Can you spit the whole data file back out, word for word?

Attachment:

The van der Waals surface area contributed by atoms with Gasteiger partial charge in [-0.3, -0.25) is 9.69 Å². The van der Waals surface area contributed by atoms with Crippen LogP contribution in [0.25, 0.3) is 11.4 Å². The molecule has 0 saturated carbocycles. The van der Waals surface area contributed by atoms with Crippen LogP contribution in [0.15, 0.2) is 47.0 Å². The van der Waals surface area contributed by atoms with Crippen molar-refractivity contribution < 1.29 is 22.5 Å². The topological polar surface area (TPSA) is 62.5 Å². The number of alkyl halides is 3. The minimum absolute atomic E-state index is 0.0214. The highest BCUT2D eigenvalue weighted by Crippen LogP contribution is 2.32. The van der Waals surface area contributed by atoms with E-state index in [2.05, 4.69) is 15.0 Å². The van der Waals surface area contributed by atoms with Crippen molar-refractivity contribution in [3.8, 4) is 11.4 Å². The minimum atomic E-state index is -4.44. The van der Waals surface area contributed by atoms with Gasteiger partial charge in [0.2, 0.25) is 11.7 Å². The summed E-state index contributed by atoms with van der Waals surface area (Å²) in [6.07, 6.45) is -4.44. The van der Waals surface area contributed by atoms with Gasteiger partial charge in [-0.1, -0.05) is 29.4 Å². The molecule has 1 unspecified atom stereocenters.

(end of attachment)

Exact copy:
The van der Waals surface area contributed by atoms with Gasteiger partial charge in [-0.3, -0.25) is 9.69 Å². The van der Waals surface area contributed by atoms with Crippen LogP contribution in [0.25, 0.3) is 11.4 Å². The molecule has 0 saturated carbocycles. The van der Waals surface area contributed by atoms with Crippen LogP contribution in [0.15, 0.2) is 47.0 Å². The van der Waals surface area contributed by atoms with Crippen molar-refractivity contribution < 1.29 is 22.5 Å². The topological polar surface area (TPSA) is 62.5 Å². The number of alkyl halides is 3. The minimum absolute atomic E-state index is 0.0214. The highest BCUT2D eigenvalue weighted by Crippen LogP contribution is 2.32. The van der Waals surface area contributed by atoms with E-state index in [2.05, 4.69) is 15.0 Å². The van der Waals surface area contributed by atoms with Crippen molar-refractivity contribution in [3.8, 4) is 11.4 Å². The minimum atomic E-state index is -4.44. The van der Waals surface area contributed by atoms with Gasteiger partial charge in [0.2, 0.25) is 11.7 Å². The summed E-state index contributed by atoms with van der Waals surface area (Å²) in [6.07, 6.45) is -4.44. The van der Waals surface area contributed by atoms with Gasteiger partial charge in [-0.1, -0.05) is 29.4 Å². The molecule has 1 unspecified atom stereocenters.